But the trials are less horrible for victims than they used to be: here is a passage from Martin Van Creveld’s “Wargames“:

The most famous case of this kind unfolded in France in 1385-6 and is known to us from Froissart as well as numerous other sources. The story started when Marguerite, the young and beautiful wife of a Norman nobleman, Jean de Carrouges, told her husband that during his absence from their chateau she had been raped. The perpetrator was one Jacques Le Gris, another nobleman well known to the couple. Though inferior in rank, he was wealthier and well-connected. Carrouges’ first step was to ask for justice at the hands of the local count. Having failed to get it, he went to Paris, consulted a lawyer, and begged the youthful King Charles VI to allow him to confront his enemy in battle. The matter was ferred to Parliament which launched a formal inquest, and after several months’ deliberations granted the request: clearly it was felt that, in the absence of witnesses, combat was the only way to find out the truth. Preparations were made to hold the event at Saint-Martin-des-Champs, a well-known Paris monastery. Its extensive grounds included a large field long used for the purpose and capable of holding as many as 10,000 spectators.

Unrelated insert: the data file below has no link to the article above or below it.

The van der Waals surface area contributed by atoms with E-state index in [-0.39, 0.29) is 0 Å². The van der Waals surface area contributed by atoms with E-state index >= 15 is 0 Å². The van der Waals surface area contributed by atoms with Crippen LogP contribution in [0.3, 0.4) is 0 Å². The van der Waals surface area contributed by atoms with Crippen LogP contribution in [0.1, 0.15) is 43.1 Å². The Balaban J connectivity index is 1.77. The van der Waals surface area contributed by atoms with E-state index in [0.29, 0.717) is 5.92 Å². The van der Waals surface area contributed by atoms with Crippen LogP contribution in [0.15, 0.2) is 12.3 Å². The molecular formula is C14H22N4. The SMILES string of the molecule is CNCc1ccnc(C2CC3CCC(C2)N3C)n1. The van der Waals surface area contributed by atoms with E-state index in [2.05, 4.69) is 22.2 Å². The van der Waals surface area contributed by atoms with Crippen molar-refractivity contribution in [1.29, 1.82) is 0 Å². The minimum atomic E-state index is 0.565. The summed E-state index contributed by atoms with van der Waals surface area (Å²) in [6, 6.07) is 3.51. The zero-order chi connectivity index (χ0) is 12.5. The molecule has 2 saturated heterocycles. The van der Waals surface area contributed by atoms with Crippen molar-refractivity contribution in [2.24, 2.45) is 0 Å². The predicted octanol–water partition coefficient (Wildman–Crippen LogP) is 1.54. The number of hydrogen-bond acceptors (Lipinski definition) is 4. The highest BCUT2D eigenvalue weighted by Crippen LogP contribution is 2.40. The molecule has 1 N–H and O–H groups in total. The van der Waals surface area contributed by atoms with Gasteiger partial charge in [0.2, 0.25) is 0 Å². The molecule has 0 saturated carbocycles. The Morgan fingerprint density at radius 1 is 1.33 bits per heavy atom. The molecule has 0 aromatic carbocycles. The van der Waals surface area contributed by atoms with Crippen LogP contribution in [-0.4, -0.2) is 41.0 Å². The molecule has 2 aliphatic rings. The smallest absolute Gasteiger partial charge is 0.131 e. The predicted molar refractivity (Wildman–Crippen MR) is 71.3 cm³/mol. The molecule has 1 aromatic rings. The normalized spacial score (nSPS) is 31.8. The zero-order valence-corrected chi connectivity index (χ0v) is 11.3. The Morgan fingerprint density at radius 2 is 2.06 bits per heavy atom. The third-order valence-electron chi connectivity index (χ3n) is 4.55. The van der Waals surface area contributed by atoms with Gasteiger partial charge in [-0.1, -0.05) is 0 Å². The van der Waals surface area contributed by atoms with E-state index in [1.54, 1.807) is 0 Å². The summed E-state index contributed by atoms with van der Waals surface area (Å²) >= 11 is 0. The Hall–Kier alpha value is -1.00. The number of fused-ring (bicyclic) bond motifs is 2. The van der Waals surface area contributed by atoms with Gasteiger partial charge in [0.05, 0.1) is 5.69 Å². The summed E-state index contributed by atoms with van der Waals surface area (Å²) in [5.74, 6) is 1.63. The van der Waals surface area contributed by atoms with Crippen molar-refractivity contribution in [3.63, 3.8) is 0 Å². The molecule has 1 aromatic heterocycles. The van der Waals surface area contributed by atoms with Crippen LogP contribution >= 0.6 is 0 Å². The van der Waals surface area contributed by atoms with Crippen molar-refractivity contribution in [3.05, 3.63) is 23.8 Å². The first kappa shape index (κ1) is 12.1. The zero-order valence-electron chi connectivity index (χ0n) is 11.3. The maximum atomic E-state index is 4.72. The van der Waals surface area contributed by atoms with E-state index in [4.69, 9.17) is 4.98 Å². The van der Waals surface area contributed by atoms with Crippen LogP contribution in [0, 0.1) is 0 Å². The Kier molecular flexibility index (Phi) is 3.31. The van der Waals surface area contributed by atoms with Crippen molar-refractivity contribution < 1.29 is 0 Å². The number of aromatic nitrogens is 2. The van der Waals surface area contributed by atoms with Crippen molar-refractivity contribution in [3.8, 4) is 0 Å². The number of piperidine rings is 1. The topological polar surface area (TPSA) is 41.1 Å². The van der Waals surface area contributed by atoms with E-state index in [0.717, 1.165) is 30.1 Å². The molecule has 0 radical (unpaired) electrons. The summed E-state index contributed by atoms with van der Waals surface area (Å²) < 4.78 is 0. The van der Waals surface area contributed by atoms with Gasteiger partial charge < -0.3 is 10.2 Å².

On December 29, 1386 a huge crowd gathered. In attendance were the king, his uncles, members of the high nobility, senior prelates and magistrates, and thousands of others. The most important spectator was Marguerite herself. Dressed in black and seated in a black carriage, she would face immediate execution (by burning) for bringing false accusations if her husband lost his fight.

Right. Let that sink in a moment.

And, here. As a tiny treat — because, look, I realize this essay is unpleasant, but I’m actually showing a good deal of restraint in terms of not citing numerous other unpleasantries — here are a few details about how the above contest would transpire, also from Van Creveld’s work: